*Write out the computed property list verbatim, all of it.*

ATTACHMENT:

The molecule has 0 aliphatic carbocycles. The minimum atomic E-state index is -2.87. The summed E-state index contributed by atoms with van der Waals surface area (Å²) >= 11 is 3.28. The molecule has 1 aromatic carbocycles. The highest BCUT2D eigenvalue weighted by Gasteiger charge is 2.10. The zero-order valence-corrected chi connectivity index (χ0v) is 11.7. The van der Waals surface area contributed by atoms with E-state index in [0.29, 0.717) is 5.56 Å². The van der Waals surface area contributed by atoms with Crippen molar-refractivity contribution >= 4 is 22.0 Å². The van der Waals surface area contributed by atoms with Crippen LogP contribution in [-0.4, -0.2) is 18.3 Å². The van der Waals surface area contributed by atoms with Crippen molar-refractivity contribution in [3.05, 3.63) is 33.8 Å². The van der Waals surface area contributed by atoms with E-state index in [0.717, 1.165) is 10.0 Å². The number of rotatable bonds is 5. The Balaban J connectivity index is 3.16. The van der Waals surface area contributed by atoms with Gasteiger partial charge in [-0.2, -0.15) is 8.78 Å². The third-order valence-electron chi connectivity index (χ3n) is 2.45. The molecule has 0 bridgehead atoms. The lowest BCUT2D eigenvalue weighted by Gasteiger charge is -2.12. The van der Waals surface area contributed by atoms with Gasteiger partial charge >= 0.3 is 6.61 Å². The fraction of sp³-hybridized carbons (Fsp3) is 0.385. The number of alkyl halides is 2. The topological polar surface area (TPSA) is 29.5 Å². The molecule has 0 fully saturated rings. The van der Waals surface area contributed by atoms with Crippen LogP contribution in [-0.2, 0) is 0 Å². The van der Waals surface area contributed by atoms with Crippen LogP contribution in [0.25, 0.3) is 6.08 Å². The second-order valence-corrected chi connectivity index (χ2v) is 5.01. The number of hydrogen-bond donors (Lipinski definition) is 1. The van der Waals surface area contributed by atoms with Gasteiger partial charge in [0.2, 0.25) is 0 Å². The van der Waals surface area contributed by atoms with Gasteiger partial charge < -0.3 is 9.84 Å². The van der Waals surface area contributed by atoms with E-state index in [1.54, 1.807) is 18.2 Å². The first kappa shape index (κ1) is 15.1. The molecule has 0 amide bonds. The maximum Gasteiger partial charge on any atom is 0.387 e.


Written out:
The molecule has 0 aliphatic carbocycles. The minimum atomic E-state index is -2.87. The summed E-state index contributed by atoms with van der Waals surface area (Å²) >= 11 is 3.28. The molecule has 1 aromatic carbocycles. The highest BCUT2D eigenvalue weighted by Gasteiger charge is 2.10. The zero-order valence-corrected chi connectivity index (χ0v) is 11.7. The van der Waals surface area contributed by atoms with E-state index in [0.29, 0.717) is 5.56 Å². The van der Waals surface area contributed by atoms with Crippen molar-refractivity contribution >= 4 is 22.0 Å². The van der Waals surface area contributed by atoms with Crippen LogP contribution in [-0.4, -0.2) is 18.3 Å². The van der Waals surface area contributed by atoms with Crippen molar-refractivity contribution in [3.05, 3.63) is 33.8 Å². The van der Waals surface area contributed by atoms with E-state index in [0.717, 1.165) is 10.0 Å². The number of rotatable bonds is 5. The Balaban J connectivity index is 3.16. The van der Waals surface area contributed by atoms with Gasteiger partial charge in [-0.2, -0.15) is 8.78 Å². The third-order valence-electron chi connectivity index (χ3n) is 2.45. The molecule has 0 bridgehead atoms. The lowest BCUT2D eigenvalue weighted by Gasteiger charge is -2.12. The van der Waals surface area contributed by atoms with Gasteiger partial charge >= 0.3 is 6.61 Å². The fraction of sp³-hybridized carbons (Fsp3) is 0.385. The number of alkyl halides is 2. The topological polar surface area (TPSA) is 29.5 Å². The molecule has 0 fully saturated rings. The van der Waals surface area contributed by atoms with Crippen LogP contribution in [-0.2, 0) is 0 Å². The van der Waals surface area contributed by atoms with Crippen LogP contribution in [0.25, 0.3) is 6.08 Å². The second-order valence-corrected chi connectivity index (χ2v) is 5.01. The number of hydrogen-bond donors (Lipinski definition) is 1. The van der Waals surface area contributed by atoms with Gasteiger partial charge in [0.2, 0.25) is 0 Å². The van der Waals surface area contributed by atoms with Gasteiger partial charge < -0.3 is 9.84 Å². The van der Waals surface area contributed by atoms with E-state index in [1.54, 1.807) is 18.2 Å². The first kappa shape index (κ1) is 15.1. The molecule has 0 amide bonds. The maximum Gasteiger partial charge on any atom is 0.387 e.